frequently Asked Questions
 
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How do I date my Camera?

Hasselblad bodies and magazines are dated by a code where the last two digits of the year of manufacture are replaced by the corresponding letter where 0-9 are represented by the letters V.H. Pictures, as shown. There were some models/years when a third letter was used, but the year is designated by the first 2 letters. In 1990 Hasselblad added two numbers to indicate what kind of body or magazine it is. E.G. 10 for a CM, 11 for a 503CX and 19 for a 503 CW.

V
1
H
2
P
3
I
4
C
5
T
U
R
8
E
9
S
0
CS
CV
CH
CP
CI
CC
CT
CU
CR
CE
1950
52
52
53
54
55
56
57
58
59
  TS
TV
TH
TP
TI
TC
TT
TU
TR
TE
1960
61
62
63
64
65
66
67
68
69
  US
UV
UH
UP
UI
UC
UT
UU
UR
UE
1970
71
72
73
74
75
76
77
78
79
  RS
RV
RH
RP
RI
RC
RT
RU
RR
RE
1980
81
82
83
84
85
86
87
88
89
  ES
EV
EH
EP
EI
EC
ET
EU
ER
EE
1990
91
92
93
94
95
96
97
98
99
  SS
SV
SH
SP
SI
SC
ST
SU
SR
SE
2000
01
02
03
04
05
06
07
08
09
How do I date my Lens?

This is a little more difficult than the bodies and magazines, but on some CF lenses there was a number stamped on the inside of the lens barrel which was the year of manufacture reversed e.g. 58 would indicate that the lens was manufactured in 1985. For the other lenses you would have to refer to the excellent Hasselblad System Compendium written by Richard Nordin (available online from this site!), or e-mail me!

What's the difference between C, F and CF Lenses?

The "C" lenses were the original range of leaf shutter lenses for the 500c and are broadly split into two types. Chrome from 1957 to about 1972, then black until about 1982. The F lenses were made for the 2000 Focal plane shutter cameras from 1977 to about 1990. Without the restriction of a shutter in the lens, the F lenses could have a much faster aperture, but obviously could not be used on the C cameras. In 1982 Zeiss brought out a new range of lenses called the CF lenses. The CF lenses were designed to be used on both the "C" range of cameras (leaf shutter) and the "F" range (Focal plane shutter) by selecting either a shutter speed or the F setting on the lens. The CF lenses are still referred to as the "new" lenses. Confusingly Hasselblad introduced a new 80mm f2.8 C in 1994 which looks like a CF but the F setting was omitted.

What's the difference between the Flexbody and the Arcbody?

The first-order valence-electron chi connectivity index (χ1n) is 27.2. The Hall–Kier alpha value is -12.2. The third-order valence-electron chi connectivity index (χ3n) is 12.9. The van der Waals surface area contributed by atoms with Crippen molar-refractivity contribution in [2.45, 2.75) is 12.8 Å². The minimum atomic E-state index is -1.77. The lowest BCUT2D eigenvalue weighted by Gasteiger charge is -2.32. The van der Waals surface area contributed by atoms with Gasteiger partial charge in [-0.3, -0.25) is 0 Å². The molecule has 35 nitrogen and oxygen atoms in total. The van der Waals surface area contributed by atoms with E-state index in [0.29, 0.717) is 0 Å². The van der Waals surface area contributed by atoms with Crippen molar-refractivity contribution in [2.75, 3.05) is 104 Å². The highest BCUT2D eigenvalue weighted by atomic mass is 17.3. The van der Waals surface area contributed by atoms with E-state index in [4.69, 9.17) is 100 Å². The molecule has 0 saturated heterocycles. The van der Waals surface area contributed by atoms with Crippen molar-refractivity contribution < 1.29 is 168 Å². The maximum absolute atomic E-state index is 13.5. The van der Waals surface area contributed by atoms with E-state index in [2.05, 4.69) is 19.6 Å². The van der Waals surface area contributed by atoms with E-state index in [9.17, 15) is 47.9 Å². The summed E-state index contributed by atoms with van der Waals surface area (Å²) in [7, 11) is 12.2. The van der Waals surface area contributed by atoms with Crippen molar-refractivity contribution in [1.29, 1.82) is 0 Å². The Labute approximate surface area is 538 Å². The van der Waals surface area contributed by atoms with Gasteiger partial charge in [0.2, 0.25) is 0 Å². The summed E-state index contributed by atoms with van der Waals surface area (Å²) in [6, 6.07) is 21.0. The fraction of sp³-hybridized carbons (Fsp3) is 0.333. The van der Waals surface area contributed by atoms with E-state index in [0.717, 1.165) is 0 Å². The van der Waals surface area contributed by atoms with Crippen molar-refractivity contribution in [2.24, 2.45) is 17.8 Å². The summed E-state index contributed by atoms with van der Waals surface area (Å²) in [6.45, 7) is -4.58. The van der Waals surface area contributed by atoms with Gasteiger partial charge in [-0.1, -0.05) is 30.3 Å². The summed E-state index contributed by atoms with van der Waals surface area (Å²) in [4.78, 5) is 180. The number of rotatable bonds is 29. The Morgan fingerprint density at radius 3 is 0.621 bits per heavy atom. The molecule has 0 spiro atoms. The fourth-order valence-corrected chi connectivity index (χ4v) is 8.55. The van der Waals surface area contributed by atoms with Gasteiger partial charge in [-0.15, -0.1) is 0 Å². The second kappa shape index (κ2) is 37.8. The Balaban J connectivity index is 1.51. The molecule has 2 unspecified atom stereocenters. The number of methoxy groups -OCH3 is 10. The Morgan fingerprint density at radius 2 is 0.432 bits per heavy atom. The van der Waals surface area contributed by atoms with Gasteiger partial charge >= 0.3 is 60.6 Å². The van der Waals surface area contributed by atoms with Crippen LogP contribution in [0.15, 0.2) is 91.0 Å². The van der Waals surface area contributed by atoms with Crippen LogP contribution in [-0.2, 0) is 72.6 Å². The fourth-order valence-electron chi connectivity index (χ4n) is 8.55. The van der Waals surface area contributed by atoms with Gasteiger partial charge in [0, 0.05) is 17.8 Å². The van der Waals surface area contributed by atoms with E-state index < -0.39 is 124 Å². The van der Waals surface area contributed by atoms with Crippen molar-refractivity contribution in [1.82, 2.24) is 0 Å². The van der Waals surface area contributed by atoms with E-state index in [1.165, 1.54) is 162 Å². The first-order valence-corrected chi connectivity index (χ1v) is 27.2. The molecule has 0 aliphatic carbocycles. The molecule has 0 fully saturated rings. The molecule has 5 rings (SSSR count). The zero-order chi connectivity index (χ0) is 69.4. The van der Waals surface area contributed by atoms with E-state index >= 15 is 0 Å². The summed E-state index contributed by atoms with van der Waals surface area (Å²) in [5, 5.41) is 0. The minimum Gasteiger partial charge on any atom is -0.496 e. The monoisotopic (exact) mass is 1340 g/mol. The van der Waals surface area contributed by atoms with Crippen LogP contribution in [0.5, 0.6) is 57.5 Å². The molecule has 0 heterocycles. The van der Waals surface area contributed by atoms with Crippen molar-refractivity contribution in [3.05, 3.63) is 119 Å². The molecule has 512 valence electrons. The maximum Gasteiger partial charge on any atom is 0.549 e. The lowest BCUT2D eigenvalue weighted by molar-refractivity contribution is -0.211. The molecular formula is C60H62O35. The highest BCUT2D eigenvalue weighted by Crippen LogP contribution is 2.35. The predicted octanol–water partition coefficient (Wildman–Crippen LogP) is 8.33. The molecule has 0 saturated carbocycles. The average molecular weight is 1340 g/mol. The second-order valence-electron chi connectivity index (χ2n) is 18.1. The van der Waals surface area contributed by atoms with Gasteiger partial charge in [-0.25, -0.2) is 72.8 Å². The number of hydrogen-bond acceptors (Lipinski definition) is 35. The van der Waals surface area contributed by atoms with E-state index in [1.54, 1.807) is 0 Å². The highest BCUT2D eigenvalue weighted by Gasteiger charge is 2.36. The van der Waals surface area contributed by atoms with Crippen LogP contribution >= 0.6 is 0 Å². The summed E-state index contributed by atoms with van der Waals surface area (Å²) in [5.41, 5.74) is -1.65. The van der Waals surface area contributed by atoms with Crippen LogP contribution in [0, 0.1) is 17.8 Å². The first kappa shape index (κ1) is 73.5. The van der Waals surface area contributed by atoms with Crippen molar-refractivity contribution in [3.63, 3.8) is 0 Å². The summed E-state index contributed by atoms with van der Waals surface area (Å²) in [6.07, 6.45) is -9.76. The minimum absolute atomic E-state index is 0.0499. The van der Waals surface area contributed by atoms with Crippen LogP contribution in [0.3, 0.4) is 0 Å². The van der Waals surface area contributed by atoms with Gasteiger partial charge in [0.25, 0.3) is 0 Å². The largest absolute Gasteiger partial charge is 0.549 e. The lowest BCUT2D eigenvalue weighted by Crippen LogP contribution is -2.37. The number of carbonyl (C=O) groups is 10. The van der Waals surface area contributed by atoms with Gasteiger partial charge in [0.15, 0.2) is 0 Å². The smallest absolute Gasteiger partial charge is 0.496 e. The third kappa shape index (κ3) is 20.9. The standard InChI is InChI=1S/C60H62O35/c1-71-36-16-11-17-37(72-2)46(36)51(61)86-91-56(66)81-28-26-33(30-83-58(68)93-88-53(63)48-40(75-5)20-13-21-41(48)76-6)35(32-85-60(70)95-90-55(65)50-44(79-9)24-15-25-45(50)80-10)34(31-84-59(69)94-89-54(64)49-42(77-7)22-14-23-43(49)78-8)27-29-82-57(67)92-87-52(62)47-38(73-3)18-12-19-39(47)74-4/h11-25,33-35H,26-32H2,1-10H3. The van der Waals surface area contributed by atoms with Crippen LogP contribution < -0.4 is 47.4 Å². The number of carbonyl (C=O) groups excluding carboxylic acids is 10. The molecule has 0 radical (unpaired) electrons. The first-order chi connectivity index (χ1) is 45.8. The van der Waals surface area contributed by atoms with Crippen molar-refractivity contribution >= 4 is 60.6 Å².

The Flexbody was introduced in 1995 to allow tilt and shift movement using Hasselblad lenses and magazines. Although Zeiss lenses cover a greater area than 6x6 cm the amount of shift is limited, especially at wide apertures. Tilting the lens is not a problem as the film stays within the coverage of the lens. The limitations of movement of the Flexbody were overcome by the introduction of the Arcbody with its new range of Rodenstock lenses. These lenses, a 35mm Apo-Grandagon f4.5, a 45mm Apo-Grandagon f4.5 and a 75mm Grandagon-N f4.5 have a much greater coverage allowing much more movement. The Arcbody will not accept conventional Hasselblad lenses, but will take the standard Magazine. The decision of which camera to use depends on what type of photography is required. Generally for landscape or product photography the Flexbody is ideal, especially for a photographer who is already a Hasselblad user. For Architectural photography, however, the extra coverage of the Rodenstock lenses is extremely useful.

Who makes Hasselblad's Lenses?

Whilst the name that is always associated with Hasselblad is Zeiss, several other optic manufacturers have been used over the years.

Originally Kodak Ektar lenses were used, probably because Hasselblad were the distributors of Kodak products in Sweden at the time the Hasselblad camera was developed. The lenses were mostly made in 1949, but sufficient quantity was made so that it was the mid 50's before stocks finished. Cook and Perkins of London made a small quantity (113) of Dallmeyer 508mm super telephoto lens in 1956 and 57.

Schneider made a 140-280mm f5.6 Variogon C in 1977. An F version was also made in small quantities. In 1988 a CF Variogon was developed, several years after Zeiss developed the CF lenses. The last manufacturer to provide optics for Hasselblad was Rodenstock, with three lenses for the Arcbody, a 35mm Apo-Grandagon f4.5, a 45mm Apo-Grandagon f4.5 and a 75mm Grandagon-N f4.5

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